ASN's Mission

ASN leads the fight to prevent, treat, and cure kidney diseases throughout the world by educating health professionals and scientists, advancing research and innovation, communicating new knowledge, and advocating for the highest quality care for patients.

learn more

Contact ASN

1401 H St, NW, Ste 900, Washington, DC 20005

email@asn-online.org

202-640-4660

The Latest on Twitter

Kidney Week

Abstract: TH-PO843

Glucocorticoid Metabolism in ADPKD Patients and the Effect of Treatment with a Vasopressin V2 Receptor Antagonist

Session Information

Category: Genetic Diseases of the Kidneys

  • 1001 Genetic Diseases of the Kidneys: Cystic

Authors

  • Heida, Judith E., University of Groningen, University Medical Center Groningen, Groningen, Netherlands
  • Minovic, Isidor, University of Groningen, University Medical Center Groningen, Groningen, Netherlands
  • Boertien, Wendy Ellen, University of Groningen, University Medical Center Groningen, Groningen, Netherlands
  • Bakker, Stephan J.L., University of Groningen, University Medical Center Groningen, Groningen, Netherlands
  • Gansevoort, Ron T., University of Groningen, University Medical Center Groningen, Groningen, Netherlands
  • Van beek, André, University of Groningen, University Medical Center Groningen, Groningen, Netherlands
Background

Vasopressin concentration is increased in Autosomal Dominant Polycystic Kidney Disease (ADPKD), and increases even further when a vasopressin V2 receptor antagonist (V2RA) is used as renoprotective treatment. We investigated the stimulatory function of these elevated vasopressin levels on the hypothalamic-pituitary-adrenal axis.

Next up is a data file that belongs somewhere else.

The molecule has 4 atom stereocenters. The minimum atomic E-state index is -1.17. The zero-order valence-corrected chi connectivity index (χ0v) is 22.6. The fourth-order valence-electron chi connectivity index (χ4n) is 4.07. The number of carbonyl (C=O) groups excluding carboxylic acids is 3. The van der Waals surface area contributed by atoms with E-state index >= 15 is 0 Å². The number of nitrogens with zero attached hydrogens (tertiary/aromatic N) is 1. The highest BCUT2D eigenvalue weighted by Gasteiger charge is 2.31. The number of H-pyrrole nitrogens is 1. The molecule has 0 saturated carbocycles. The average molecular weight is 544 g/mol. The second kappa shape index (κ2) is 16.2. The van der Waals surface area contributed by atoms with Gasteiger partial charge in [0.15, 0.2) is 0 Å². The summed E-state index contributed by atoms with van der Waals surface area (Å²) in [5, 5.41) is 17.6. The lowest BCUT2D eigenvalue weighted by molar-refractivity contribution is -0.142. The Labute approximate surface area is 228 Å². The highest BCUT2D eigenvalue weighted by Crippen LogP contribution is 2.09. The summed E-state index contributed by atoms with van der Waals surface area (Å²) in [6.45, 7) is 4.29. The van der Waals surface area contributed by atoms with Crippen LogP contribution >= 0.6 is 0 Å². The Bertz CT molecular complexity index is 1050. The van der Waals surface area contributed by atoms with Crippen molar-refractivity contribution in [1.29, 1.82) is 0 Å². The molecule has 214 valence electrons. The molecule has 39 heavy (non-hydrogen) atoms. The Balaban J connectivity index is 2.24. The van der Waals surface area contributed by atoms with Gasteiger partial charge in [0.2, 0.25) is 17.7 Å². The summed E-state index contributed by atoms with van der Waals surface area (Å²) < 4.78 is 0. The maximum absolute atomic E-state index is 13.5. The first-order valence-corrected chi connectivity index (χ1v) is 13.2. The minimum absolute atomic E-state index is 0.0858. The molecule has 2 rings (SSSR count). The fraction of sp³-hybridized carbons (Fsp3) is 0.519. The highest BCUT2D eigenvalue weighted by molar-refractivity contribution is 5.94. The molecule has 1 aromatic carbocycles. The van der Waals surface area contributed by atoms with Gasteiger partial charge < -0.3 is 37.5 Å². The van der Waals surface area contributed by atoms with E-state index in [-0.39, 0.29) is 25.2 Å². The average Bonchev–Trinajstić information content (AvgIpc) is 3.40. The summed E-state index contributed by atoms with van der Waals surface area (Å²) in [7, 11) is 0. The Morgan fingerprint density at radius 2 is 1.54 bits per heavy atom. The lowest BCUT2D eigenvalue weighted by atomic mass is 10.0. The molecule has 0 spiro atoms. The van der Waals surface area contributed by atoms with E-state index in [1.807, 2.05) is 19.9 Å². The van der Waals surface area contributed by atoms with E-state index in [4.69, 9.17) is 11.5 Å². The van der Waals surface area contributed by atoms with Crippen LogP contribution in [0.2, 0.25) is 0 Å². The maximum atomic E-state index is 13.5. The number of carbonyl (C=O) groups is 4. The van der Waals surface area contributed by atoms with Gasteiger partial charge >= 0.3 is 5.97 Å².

Methods

24-hour urinary excretion of total cortisol, cortisone, THE, THF and aTHF were measured in 27 ADPKD patients using a validated high-performance LC-MS/MS assay. Results were compared to those in healthy controls (HC, n=81) and in IgA nephropathy patients (IgAN, n=27) that were matched for sex, age and kidney function. Next, in the ADPKD patients the effect of the V2RA tolvaptan (3 weeks of 90/30 mg split dose) was investigated on both urine and plasma glucocorticoid levels.

Results

In comparison to HC, ADPKD patients demonstrated lower 24 hour urinary excretion of total cortisol (p=0.001), cortisone ( p<0.001) and cortisone break-down product THE (p<0.02), whereas in comparison to IgAN patients no differences were found (Table). Treatment with the V2RA increased urinary cortisone (p<0.001) and decreased aTHF excretion (p<0.001), without changing the urinary excretion of other glucocorticoid compounds or plasma levels.

Conclusion

ADPKD patients demonstrated a decreased urinary excretion of glucocorticoids compared to HC, both of biologically active and inactive compounds. This is not disease specific, but likely caused by their impaired kidney function. The V2RA increased excretion of glucocorticoids in the form of the inactive glucocorticoid cortisone, but without increasing active cortisol, neither in urine nor in plasma. Overall, renal function appears to have a stronger effect on glucocorticoid metabolism than vasopressin.

 Healthy controlsADPKD
baseline
ADPKD + VR2AIgA Nephropathy
Number8127-27
eGFR
(ml/min/1.73m2)
96 ± 1457 ± 33*-54 ± 20
Cortisol
(µmol/24hr)
0.34
[0.26 -0.45]
0.23*
[0.19 – 0.30]
0.24*
[0.17 – 0.35]
0.26*
[0.20 – 0.33]
Cortisone
(µmol/24hr)
0.52
[0.42 – 0.67]
0.29*
[0.22 – 0.42]
0.44#
[0.35 – 0.61]
0.34*
[0.26 – 0.43]
THE
(µmol/24hr)
12.5
[8.0 – 16.6]
9.27*
[6.14 – 14.6]
9.24*
[4.54 – 12.5]
10.2*
[7.42 – 15.0]
THF
(µmol/24hr)
6.95
[5.13 – 9.10]
5.91
[4.07 – 7.88]
5.54*
[4.07 – 8.00]
5.81
[4.07 – 8.91]
aTHF
(µmol/24hr)
3.87
[2.33 – 7.12]
4.16
[1.94 – 6.31]
3.54#
[0.76 – 5.16]
5.29
[3.34 – 8.35]
Total glucocorticoid
(µmol/24hr)
25.1
[17.1 – 34.0]
21.7
[14.2 – 28.4]
18.3*
[13.8 – 24.8]
22.7
[16.9 – 31.6]

mean ± SD or median [IQR], * p<0.05 vs healthy controls, # p<0.05 vs ADPKD baseline